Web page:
Use this URL to cite or link to this record in EThOS: http://ethos.bl.uk/OrderDetails.do?uin=uk.bl.ethos.720077
Title: Automatic control of a parabolic trough solar thermal power plant
Author: Alsharkawi, Adham
Awarding Body: University of Sheffield
Current Institution: University of Sheffield
Date of Award: 2017
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Abstract:
This thesis is interested in improving the operation of a parabolic trough technology based solar thermal power plant by means of automatic control. One of the challenging issues in a solar thermal power plant, from the control point of view, is to maintain the thermal process variables close to their desired levels. In contrast to a conventional power plant where fuel is used as the manipulated variable, in a solar thermal power plant, solar radiation cannot be manipulated and in fact it ironically acts as a disturbance due to its change on a daily and seasonal basis. The research facility ACUREX is used as a test bed in this thesis. ACUREX is a typical parabolic trough technology based solar thermal power plant and belongs to the largest research centre in Europe for concentrating solar technologies, namely the Plataforma Solar de Almería (PSA) in south-east Spain. The plant exhibits nonlinearities as well as resonance characteristics that lie well within the desired control bandwidth. Failure to adequately capture the resonance characteristics of the plant results in an undesired oscillatory control performance. Moreover, measured disturbances are an integral part of the plant and while some of the measured disturbances do not have a significant impact on the operation of the plant, others do. Hence, with the aim of handling the plant nonlinearities and capturing the plant resonance characteristics, while taking explicit account of the measured disturbances, in this thesis a gain scheduling feedforward predictive control strategy is proposed. The control strategy is based upon a family of local linear time-invariant state space models that are estimated around a number of operating points. The locally estimated linear time-invariant state space models have the key novelty of being able to capture the resonance characteristics of the plant with the minimal number of states and hence, simple analysis and control design. Moreover, while simple classical, series and parallel, feedforward configurations have been proposed and used extensively in the literature to mitigate the impact of the measured disturbances of the ACUREX plant, the proposed control strategy incorporates a feedforward systematically by including the effects of the measured disturbances of the ACUREX plant into the predictions of future outputs. In addition, a target (set point) for a control strategy is normally set at the ACUREX plant by the plant operator. However, in this thesis it is argued that, in parallel, the operator must choose between potentially ambitious and perhaps unreachable targets and safer targets. Ambitious targets can lead to actuator saturation and safer targets imply electricity production losses. Hence, in this thesis a novel two-layer hierarchical control structure is proposed with the gain scheduling feedforward predictive control strategy being deployed in a lower layer and an adequate reachable reference temperature being generated from an upper layer. The generated reference temperature drives the plant near optimal operating conditions, while satisfying the plant safety constraints, without any help from the plant operator and without adding cost. The proposed two-layer hierarchical control strategy has the potential benefits of: (i) maximising electricity production; (ii) reducing the risk of actuator saturation; (iii) extending the life span of various elements of the plant (e.g. synthetic oil, pump and valves) and (iv) limiting the role of the plant operator. The efficacy of the proposed two-layer hierarchical control strategy is evaluated using a nonlinear simulation model that approximates the dynamic behaviour of the ACUREX plant. The nonlinear simulation model is constructed in this thesis and validated in the time and frequency domain.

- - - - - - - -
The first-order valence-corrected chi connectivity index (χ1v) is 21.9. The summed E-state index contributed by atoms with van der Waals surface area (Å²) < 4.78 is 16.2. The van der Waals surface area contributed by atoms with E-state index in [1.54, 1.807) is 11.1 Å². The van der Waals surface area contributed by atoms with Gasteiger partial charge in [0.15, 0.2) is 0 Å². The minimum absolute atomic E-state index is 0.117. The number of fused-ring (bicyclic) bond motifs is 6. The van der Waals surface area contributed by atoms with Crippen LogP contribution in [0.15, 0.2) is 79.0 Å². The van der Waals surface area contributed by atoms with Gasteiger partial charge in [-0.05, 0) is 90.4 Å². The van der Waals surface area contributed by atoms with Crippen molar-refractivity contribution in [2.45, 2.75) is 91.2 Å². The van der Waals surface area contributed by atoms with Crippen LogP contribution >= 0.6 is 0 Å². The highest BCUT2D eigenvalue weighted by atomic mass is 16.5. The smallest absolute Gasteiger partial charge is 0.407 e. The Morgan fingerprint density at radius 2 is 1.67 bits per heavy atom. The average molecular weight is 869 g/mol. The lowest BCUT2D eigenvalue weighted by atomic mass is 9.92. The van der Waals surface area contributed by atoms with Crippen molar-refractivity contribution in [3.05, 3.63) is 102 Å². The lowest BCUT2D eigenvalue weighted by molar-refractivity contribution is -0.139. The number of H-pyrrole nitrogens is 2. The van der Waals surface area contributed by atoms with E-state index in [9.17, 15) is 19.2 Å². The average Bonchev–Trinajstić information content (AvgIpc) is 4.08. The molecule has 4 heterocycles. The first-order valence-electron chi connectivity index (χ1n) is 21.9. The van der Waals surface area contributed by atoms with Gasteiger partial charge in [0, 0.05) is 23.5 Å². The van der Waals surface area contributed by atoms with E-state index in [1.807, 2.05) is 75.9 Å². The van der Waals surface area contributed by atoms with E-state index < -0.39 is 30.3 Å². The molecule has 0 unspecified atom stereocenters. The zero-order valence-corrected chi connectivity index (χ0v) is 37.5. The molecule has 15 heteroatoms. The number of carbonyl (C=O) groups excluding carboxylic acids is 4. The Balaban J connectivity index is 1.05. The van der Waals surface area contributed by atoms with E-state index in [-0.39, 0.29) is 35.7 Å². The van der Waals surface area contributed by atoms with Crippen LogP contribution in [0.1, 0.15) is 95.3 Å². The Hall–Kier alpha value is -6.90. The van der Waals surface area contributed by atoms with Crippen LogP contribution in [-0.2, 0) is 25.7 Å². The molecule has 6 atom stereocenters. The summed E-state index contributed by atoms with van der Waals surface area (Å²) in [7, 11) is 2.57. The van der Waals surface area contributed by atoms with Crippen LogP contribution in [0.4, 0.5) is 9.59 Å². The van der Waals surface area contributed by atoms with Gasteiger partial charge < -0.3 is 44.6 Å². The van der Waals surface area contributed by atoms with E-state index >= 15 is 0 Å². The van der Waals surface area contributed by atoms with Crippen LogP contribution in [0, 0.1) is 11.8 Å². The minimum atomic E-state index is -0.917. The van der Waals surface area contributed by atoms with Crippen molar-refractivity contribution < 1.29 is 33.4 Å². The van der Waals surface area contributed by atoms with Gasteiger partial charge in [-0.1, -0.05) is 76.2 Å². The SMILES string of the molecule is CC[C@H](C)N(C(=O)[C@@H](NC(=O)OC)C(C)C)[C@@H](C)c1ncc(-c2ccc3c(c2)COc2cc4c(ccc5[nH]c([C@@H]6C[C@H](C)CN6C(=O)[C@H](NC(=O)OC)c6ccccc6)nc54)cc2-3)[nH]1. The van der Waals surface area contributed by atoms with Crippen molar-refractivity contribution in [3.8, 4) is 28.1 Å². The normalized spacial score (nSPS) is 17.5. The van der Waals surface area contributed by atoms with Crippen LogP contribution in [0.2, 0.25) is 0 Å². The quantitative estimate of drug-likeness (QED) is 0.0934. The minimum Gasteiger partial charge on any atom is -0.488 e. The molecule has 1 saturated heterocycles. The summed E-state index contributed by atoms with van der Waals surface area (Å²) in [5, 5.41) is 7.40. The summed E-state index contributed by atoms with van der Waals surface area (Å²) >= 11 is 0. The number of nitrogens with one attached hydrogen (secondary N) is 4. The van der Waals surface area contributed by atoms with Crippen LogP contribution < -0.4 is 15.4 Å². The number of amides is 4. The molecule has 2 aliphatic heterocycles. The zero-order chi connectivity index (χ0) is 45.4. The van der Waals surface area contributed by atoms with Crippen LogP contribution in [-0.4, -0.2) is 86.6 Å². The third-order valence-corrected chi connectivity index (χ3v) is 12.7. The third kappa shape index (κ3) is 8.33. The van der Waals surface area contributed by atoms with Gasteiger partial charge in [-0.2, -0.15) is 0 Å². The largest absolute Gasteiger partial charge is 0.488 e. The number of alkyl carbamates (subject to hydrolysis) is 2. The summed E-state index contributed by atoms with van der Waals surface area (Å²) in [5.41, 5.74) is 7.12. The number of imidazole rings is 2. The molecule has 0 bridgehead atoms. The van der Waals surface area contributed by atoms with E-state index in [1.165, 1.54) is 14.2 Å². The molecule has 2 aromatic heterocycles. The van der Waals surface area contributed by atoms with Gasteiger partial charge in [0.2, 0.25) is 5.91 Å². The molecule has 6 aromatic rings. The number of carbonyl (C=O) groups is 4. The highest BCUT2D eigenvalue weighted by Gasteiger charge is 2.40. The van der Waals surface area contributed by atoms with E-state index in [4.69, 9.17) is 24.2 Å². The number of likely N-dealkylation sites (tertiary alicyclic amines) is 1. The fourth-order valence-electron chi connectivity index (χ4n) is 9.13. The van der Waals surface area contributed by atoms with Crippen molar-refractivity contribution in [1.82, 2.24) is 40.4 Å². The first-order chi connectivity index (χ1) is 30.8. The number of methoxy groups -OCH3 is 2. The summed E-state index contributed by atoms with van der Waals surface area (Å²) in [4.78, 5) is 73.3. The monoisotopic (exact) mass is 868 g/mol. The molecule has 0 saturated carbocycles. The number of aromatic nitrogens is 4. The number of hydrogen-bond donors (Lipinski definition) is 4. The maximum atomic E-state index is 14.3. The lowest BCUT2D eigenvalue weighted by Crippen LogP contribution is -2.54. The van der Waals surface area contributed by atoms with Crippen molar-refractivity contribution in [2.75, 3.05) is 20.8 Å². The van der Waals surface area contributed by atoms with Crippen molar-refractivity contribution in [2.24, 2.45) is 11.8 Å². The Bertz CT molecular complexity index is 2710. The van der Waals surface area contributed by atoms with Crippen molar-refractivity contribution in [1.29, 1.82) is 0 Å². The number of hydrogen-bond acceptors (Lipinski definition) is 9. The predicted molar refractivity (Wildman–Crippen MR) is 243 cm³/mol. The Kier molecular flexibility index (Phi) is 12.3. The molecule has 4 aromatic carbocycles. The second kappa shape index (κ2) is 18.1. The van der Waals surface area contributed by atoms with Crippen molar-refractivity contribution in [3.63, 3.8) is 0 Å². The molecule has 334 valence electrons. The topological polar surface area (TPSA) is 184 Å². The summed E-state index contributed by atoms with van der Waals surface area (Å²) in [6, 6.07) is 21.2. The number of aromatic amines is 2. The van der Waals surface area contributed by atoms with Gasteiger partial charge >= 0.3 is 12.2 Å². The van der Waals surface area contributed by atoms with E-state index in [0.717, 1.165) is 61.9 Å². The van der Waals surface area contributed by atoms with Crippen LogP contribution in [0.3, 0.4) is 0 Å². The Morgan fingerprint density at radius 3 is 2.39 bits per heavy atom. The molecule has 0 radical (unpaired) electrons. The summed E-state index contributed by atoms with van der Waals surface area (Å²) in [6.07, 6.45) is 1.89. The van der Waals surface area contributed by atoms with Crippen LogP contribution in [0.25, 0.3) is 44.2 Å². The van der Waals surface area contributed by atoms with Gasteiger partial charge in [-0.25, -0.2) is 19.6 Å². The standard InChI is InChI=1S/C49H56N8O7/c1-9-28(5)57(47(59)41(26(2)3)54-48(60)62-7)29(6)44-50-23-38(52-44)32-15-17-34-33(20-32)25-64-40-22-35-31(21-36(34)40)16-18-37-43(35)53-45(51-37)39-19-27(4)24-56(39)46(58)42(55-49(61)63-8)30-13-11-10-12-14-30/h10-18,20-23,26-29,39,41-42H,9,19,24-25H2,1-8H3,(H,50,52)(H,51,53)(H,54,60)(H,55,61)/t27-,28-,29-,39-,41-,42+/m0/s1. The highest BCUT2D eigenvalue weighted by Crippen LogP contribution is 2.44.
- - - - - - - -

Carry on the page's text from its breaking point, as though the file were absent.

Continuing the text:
Supervisor: Rossiter, J. Anthony Sponsor: Not available
Qualification Name: Thesis (Ph.D.) Qualification Level: Doctoral
EThOS ID: uk.bl.ethos.720077  DOI: Not available
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